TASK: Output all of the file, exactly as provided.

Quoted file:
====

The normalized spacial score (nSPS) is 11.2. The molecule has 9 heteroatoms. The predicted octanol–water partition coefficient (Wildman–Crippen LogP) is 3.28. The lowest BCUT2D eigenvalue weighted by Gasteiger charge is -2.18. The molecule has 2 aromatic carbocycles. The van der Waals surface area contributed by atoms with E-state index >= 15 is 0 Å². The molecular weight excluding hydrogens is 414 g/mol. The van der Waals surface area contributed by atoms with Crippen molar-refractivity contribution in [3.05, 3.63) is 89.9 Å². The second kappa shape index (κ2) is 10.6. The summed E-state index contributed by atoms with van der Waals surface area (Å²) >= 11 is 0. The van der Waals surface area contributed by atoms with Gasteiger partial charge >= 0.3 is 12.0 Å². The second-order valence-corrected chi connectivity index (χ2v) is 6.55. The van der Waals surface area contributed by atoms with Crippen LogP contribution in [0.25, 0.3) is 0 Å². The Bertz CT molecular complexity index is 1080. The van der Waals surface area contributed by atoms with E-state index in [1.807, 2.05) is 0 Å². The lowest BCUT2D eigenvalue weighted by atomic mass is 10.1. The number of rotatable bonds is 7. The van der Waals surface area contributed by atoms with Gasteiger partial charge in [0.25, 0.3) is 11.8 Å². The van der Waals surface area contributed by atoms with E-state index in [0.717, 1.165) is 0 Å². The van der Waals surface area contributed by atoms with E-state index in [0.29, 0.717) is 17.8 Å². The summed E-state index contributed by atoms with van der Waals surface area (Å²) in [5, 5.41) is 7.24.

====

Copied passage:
The normalized spacial score (nSPS) is 11.2. The molecule has 9 heteroatoms. The predicted octanol–water partition coefficient (Wildman–Crippen LogP) is 3.28. The lowest BCUT2D eigenvalue weighted by Gasteiger charge is -2.18. The molecule has 2 aromatic carbocycles. The van der Waals surface area contributed by atoms with E-state index >= 15 is 0 Å². The molecular weight excluding hydrogens is 414 g/mol. The van der Waals surface area contributed by atoms with Crippen molar-refractivity contribution in [3.05, 3.63) is 89.9 Å². The second kappa shape index (κ2) is 10.6. The summed E-state index contributed by atoms with van der Waals surface area (Å²) >= 11 is 0. The van der Waals surface area contributed by atoms with Gasteiger partial charge >= 0.3 is 12.0 Å². The second-order valence-corrected chi connectivity index (χ2v) is 6.55. The van der Waals surface area contributed by atoms with Crippen LogP contribution in [0.25, 0.3) is 0 Å². The Bertz CT molecular complexity index is 1080. The van der Waals surface area contributed by atoms with E-state index in [1.807, 2.05) is 0 Å². The lowest BCUT2D eigenvalue weighted by atomic mass is 10.1. The number of rotatable bonds is 7. The van der Waals surface area contributed by atoms with Gasteiger partial charge in [0.25, 0.3) is 11.8 Å². The van der Waals surface area contributed by atoms with E-state index in [0.717, 1.165) is 0 Å². The van der Waals surface area contributed by atoms with E-state index in [0.29, 0.717) is 17.8 Å². The summed E-state index contributed by atoms with van der Waals surface area (Å²) in [5, 5.41) is 7.24.